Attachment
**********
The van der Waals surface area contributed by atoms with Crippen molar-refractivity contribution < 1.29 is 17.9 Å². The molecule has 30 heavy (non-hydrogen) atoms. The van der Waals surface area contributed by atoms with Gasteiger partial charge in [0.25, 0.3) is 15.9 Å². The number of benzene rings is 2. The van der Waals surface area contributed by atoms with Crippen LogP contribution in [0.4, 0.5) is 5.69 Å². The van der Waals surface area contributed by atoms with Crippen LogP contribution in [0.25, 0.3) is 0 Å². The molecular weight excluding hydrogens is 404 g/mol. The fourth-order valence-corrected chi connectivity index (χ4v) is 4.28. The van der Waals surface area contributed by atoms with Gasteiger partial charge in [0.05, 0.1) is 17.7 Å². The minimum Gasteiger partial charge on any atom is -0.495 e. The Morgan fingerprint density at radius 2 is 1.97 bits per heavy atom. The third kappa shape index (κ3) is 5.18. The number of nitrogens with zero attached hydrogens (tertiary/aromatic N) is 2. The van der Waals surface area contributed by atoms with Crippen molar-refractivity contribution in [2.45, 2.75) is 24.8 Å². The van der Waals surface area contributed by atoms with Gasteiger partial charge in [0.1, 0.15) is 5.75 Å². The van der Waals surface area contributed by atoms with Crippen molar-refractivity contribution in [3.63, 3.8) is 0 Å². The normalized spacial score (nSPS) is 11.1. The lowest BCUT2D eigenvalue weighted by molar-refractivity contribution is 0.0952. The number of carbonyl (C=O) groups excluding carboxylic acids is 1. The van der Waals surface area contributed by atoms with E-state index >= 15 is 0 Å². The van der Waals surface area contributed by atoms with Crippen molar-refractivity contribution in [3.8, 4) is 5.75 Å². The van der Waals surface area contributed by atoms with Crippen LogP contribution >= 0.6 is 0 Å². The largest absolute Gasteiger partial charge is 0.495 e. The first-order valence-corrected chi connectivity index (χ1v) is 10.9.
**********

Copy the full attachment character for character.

The van der Waals surface area contributed by atoms with Crippen molar-refractivity contribution < 1.29 is 17.9 Å². The molecule has 30 heavy (non-hydrogen) atoms. The van der Waals surface area contributed by atoms with Gasteiger partial charge in [0.25, 0.3) is 15.9 Å². The number of benzene rings is 2. The van der Waals surface area contributed by atoms with Crippen LogP contribution in [0.4, 0.5) is 5.69 Å². The van der Waals surface area contributed by atoms with Crippen LogP contribution in [0.25, 0.3) is 0 Å². The molecular weight excluding hydrogens is 404 g/mol. The fourth-order valence-corrected chi connectivity index (χ4v) is 4.28. The van der Waals surface area contributed by atoms with Gasteiger partial charge in [0.05, 0.1) is 17.7 Å². The minimum Gasteiger partial charge on any atom is -0.495 e. The Morgan fingerprint density at radius 2 is 1.97 bits per heavy atom. The third kappa shape index (κ3) is 5.18. The number of nitrogens with zero attached hydrogens (tertiary/aromatic N) is 2. The van der Waals surface area contributed by atoms with Crippen molar-refractivity contribution in [2.45, 2.75) is 24.8 Å². The van der Waals surface area contributed by atoms with Gasteiger partial charge in [0.1, 0.15) is 5.75 Å². The van der Waals surface area contributed by atoms with Crippen molar-refractivity contribution in [3.63, 3.8) is 0 Å². The normalized spacial score (nSPS) is 11.1. The lowest BCUT2D eigenvalue weighted by molar-refractivity contribution is 0.0952. The number of carbonyl (C=O) groups excluding carboxylic acids is 1. The van der Waals surface area contributed by atoms with E-state index >= 15 is 0 Å². The van der Waals surface area contributed by atoms with Crippen molar-refractivity contribution in [3.8, 4) is 5.75 Å². The van der Waals surface area contributed by atoms with Crippen LogP contribution >= 0.6 is 0 Å². The largest absolute Gasteiger partial charge is 0.495 e. The first-order valence-corrected chi connectivity index (χ1v) is 10.9.